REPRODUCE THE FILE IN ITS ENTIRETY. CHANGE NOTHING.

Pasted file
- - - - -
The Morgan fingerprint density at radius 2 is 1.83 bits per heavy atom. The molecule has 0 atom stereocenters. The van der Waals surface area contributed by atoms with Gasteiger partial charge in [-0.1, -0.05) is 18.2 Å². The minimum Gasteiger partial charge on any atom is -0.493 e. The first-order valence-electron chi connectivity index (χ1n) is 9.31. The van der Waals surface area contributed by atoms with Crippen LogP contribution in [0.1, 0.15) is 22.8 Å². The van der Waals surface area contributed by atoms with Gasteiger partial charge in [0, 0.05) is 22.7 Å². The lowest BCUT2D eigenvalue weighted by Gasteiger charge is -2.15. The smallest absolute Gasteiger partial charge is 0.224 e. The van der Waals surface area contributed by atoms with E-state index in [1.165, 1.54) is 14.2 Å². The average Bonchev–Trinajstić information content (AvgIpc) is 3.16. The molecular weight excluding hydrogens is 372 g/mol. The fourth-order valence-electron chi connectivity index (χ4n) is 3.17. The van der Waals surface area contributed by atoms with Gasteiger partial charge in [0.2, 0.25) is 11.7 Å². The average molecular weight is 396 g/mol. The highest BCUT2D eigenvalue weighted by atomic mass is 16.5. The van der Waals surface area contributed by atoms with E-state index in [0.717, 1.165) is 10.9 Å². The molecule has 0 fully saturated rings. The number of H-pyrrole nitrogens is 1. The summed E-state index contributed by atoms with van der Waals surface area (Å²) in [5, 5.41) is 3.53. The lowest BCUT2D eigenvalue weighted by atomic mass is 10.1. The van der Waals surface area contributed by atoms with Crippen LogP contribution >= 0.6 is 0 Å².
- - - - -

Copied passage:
The Morgan fingerprint density at radius 2 is 1.83 bits per heavy atom. The molecule has 0 atom stereocenters. The van der Waals surface area contributed by atoms with Gasteiger partial charge in [-0.1, -0.05) is 18.2 Å². The minimum Gasteiger partial charge on any atom is -0.493 e. The first-order valence-electron chi connectivity index (χ1n) is 9.31. The van der Waals surface area contributed by atoms with Crippen LogP contribution in [0.1, 0.15) is 22.8 Å². The van der Waals surface area contributed by atoms with Gasteiger partial charge in [0, 0.05) is 22.7 Å². The lowest BCUT2D eigenvalue weighted by Gasteiger charge is -2.15. The smallest absolute Gasteiger partial charge is 0.224 e. The van der Waals surface area contributed by atoms with E-state index in [1.165, 1.54) is 14.2 Å². The average Bonchev–Trinajstić information content (AvgIpc) is 3.16. The molecular weight excluding hydrogens is 372 g/mol. The fourth-order valence-electron chi connectivity index (χ4n) is 3.17. The van der Waals surface area contributed by atoms with Gasteiger partial charge in [0.2, 0.25) is 11.7 Å². The average molecular weight is 396 g/mol. The highest BCUT2D eigenvalue weighted by atomic mass is 16.5. The van der Waals surface area contributed by atoms with E-state index in [0.717, 1.165) is 10.9 Å². The molecule has 0 fully saturated rings. The number of H-pyrrole nitrogens is 1. The summed E-state index contributed by atoms with van der Waals surface area (Å²) in [5, 5.41) is 3.53. The lowest BCUT2D eigenvalue weighted by atomic mass is 10.1. The van der Waals surface area contributed by atoms with Crippen LogP contribution >= 0.6 is 0 Å².